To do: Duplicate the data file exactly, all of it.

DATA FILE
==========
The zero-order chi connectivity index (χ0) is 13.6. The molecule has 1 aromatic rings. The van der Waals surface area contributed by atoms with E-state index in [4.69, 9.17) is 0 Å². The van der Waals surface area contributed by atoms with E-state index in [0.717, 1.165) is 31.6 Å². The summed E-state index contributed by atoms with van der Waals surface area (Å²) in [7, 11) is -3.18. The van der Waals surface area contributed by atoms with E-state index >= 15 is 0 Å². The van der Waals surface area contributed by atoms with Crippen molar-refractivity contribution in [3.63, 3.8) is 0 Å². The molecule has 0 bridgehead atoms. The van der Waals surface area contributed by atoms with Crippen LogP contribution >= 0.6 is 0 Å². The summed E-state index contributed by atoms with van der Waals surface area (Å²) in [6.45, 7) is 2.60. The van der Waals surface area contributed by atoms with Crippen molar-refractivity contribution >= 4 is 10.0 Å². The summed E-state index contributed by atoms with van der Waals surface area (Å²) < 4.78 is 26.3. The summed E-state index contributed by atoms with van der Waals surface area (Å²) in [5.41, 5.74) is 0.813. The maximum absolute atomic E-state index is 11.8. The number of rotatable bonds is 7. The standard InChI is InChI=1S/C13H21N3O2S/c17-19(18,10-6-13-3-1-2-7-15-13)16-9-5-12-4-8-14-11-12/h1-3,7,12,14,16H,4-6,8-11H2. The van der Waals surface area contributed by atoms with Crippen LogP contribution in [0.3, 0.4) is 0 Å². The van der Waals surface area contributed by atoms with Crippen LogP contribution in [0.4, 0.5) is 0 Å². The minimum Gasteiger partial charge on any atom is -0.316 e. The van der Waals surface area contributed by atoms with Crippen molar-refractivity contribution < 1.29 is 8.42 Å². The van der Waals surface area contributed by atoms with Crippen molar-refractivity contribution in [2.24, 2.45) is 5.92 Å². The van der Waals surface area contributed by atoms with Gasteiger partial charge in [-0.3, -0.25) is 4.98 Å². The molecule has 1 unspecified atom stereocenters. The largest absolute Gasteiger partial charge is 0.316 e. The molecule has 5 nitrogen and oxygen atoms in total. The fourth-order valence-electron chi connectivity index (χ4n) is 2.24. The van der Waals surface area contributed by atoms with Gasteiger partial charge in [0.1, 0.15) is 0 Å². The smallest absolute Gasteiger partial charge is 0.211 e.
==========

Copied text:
The zero-order chi connectivity index (χ0) is 13.6. The molecule has 1 aromatic rings. The van der Waals surface area contributed by atoms with E-state index in [4.69, 9.17) is 0 Å². The van der Waals surface area contributed by atoms with E-state index in [0.717, 1.165) is 31.6 Å². The summed E-state index contributed by atoms with van der Waals surface area (Å²) in [7, 11) is -3.18. The van der Waals surface area contributed by atoms with E-state index >= 15 is 0 Å². The van der Waals surface area contributed by atoms with Crippen molar-refractivity contribution in [3.63, 3.8) is 0 Å². The molecule has 0 bridgehead atoms. The van der Waals surface area contributed by atoms with Crippen LogP contribution >= 0.6 is 0 Å². The summed E-state index contributed by atoms with van der Waals surface area (Å²) in [6.45, 7) is 2.60. The van der Waals surface area contributed by atoms with Crippen molar-refractivity contribution >= 4 is 10.0 Å². The summed E-state index contributed by atoms with van der Waals surface area (Å²) < 4.78 is 26.3. The summed E-state index contributed by atoms with van der Waals surface area (Å²) in [5.41, 5.74) is 0.813. The maximum absolute atomic E-state index is 11.8. The number of rotatable bonds is 7. The standard InChI is InChI=1S/C13H21N3O2S/c17-19(18,10-6-13-3-1-2-7-15-13)16-9-5-12-4-8-14-11-12/h1-3,7,12,14,16H,4-6,8-11H2. The van der Waals surface area contributed by atoms with Crippen LogP contribution in [0.3, 0.4) is 0 Å². The van der Waals surface area contributed by atoms with Crippen LogP contribution in [0.4, 0.5) is 0 Å². The minimum Gasteiger partial charge on any atom is -0.316 e. The van der Waals surface area contributed by atoms with Crippen molar-refractivity contribution < 1.29 is 8.42 Å². The van der Waals surface area contributed by atoms with Crippen molar-refractivity contribution in [2.24, 2.45) is 5.92 Å². The van der Waals surface area contributed by atoms with Gasteiger partial charge in [-0.3, -0.25) is 4.98 Å². The molecule has 1 unspecified atom stereocenters. The largest absolute Gasteiger partial charge is 0.316 e. The molecule has 5 nitrogen and oxygen atoms in total. The fourth-order valence-electron chi connectivity index (χ4n) is 2.24. The van der Waals surface area contributed by atoms with Gasteiger partial charge in [0.1, 0.15) is 0 Å². The smallest absolute Gasteiger partial charge is 0.211 e.